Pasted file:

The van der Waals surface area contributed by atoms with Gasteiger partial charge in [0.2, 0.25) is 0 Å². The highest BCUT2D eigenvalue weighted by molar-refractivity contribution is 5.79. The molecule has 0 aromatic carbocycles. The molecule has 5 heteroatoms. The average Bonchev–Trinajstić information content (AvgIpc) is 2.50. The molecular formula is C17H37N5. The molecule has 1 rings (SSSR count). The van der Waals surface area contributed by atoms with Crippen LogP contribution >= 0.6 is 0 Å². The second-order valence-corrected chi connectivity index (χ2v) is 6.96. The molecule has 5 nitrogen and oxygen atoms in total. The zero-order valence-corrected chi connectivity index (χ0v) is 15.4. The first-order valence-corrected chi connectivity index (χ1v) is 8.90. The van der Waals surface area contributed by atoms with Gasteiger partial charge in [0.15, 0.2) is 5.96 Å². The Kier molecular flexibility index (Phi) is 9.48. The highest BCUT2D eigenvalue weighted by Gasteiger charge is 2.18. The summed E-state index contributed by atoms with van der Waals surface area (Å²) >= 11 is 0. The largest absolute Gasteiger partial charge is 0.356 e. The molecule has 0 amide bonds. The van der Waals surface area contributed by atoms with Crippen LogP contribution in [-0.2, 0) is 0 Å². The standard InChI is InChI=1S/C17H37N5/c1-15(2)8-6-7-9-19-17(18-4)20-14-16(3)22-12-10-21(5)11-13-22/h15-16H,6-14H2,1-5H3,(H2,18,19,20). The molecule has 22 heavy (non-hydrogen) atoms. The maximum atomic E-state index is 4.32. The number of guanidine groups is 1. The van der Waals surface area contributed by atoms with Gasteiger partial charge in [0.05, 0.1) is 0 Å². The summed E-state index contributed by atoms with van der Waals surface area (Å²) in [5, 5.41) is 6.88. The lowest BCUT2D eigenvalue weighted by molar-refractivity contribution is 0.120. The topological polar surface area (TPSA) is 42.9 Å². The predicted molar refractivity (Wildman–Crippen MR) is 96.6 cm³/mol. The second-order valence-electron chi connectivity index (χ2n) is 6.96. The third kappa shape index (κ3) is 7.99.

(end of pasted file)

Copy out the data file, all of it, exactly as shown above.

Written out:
The van der Waals surface area contributed by atoms with Gasteiger partial charge in [0.2, 0.25) is 0 Å². The highest BCUT2D eigenvalue weighted by molar-refractivity contribution is 5.79. The molecule has 0 aromatic carbocycles. The molecule has 5 heteroatoms. The average Bonchev–Trinajstić information content (AvgIpc) is 2.50. The molecular formula is C17H37N5. The molecule has 1 rings (SSSR count). The van der Waals surface area contributed by atoms with Crippen LogP contribution >= 0.6 is 0 Å². The second-order valence-corrected chi connectivity index (χ2v) is 6.96. The molecule has 5 nitrogen and oxygen atoms in total. The zero-order valence-corrected chi connectivity index (χ0v) is 15.4. The first-order valence-corrected chi connectivity index (χ1v) is 8.90. The van der Waals surface area contributed by atoms with Gasteiger partial charge in [0.15, 0.2) is 5.96 Å². The Kier molecular flexibility index (Phi) is 9.48. The highest BCUT2D eigenvalue weighted by Gasteiger charge is 2.18. The summed E-state index contributed by atoms with van der Waals surface area (Å²) >= 11 is 0. The largest absolute Gasteiger partial charge is 0.356 e. The molecule has 0 amide bonds. The van der Waals surface area contributed by atoms with Crippen LogP contribution in [-0.2, 0) is 0 Å². The standard InChI is InChI=1S/C17H37N5/c1-15(2)8-6-7-9-19-17(18-4)20-14-16(3)22-12-10-21(5)11-13-22/h15-16H,6-14H2,1-5H3,(H2,18,19,20). The molecule has 22 heavy (non-hydrogen) atoms. The maximum atomic E-state index is 4.32. The number of guanidine groups is 1. The van der Waals surface area contributed by atoms with Gasteiger partial charge in [0.05, 0.1) is 0 Å². The summed E-state index contributed by atoms with van der Waals surface area (Å²) in [5, 5.41) is 6.88. The lowest BCUT2D eigenvalue weighted by molar-refractivity contribution is 0.120. The topological polar surface area (TPSA) is 42.9 Å². The predicted molar refractivity (Wildman–Crippen MR) is 96.6 cm³/mol. The second-order valence-electron chi connectivity index (χ2n) is 6.96. The third kappa shape index (κ3) is 7.99.